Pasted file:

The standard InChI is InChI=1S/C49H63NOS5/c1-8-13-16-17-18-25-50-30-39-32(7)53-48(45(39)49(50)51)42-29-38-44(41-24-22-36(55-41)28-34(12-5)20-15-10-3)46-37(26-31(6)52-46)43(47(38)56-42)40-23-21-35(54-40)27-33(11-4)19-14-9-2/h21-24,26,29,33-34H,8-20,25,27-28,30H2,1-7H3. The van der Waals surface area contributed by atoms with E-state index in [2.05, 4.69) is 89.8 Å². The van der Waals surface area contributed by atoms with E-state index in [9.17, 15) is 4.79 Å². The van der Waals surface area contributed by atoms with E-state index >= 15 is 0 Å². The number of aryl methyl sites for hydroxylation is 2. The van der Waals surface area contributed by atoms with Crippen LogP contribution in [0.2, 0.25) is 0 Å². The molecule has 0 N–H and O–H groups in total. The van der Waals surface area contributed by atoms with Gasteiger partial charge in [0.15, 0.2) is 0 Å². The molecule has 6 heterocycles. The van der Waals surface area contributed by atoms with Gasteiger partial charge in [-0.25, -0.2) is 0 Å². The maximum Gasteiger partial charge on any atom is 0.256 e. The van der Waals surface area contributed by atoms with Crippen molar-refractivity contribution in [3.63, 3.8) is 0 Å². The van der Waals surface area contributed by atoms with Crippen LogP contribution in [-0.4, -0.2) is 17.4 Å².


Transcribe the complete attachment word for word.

The standard InChI is InChI=1S/C49H63NOS5/c1-8-13-16-17-18-25-50-30-39-32(7)53-48(45(39)49(50)51)42-29-38-44(41-24-22-36(55-41)28-34(12-5)20-15-10-3)46-37(26-31(6)52-46)43(47(38)56-42)40-23-21-35(54-40)27-33(11-4)19-14-9-2/h21-24,26,29,33-34H,8-20,25,27-28,30H2,1-7H3. The van der Waals surface area contributed by atoms with E-state index in [2.05, 4.69) is 89.8 Å². The van der Waals surface area contributed by atoms with E-state index in [9.17, 15) is 4.79 Å². The van der Waals surface area contributed by atoms with E-state index >= 15 is 0 Å². The number of aryl methyl sites for hydroxylation is 2. The van der Waals surface area contributed by atoms with Crippen LogP contribution in [0.2, 0.25) is 0 Å². The molecule has 0 N–H and O–H groups in total. The van der Waals surface area contributed by atoms with Gasteiger partial charge in [0.15, 0.2) is 0 Å². The molecule has 6 heterocycles. The van der Waals surface area contributed by atoms with Gasteiger partial charge in [-0.25, -0.2) is 0 Å². The maximum Gasteiger partial charge on any atom is 0.256 e. The van der Waals surface area contributed by atoms with Crippen molar-refractivity contribution in [3.63, 3.8) is 0 Å². The van der Waals surface area contributed by atoms with Crippen LogP contribution in [-0.4, -0.2) is 17.4 Å².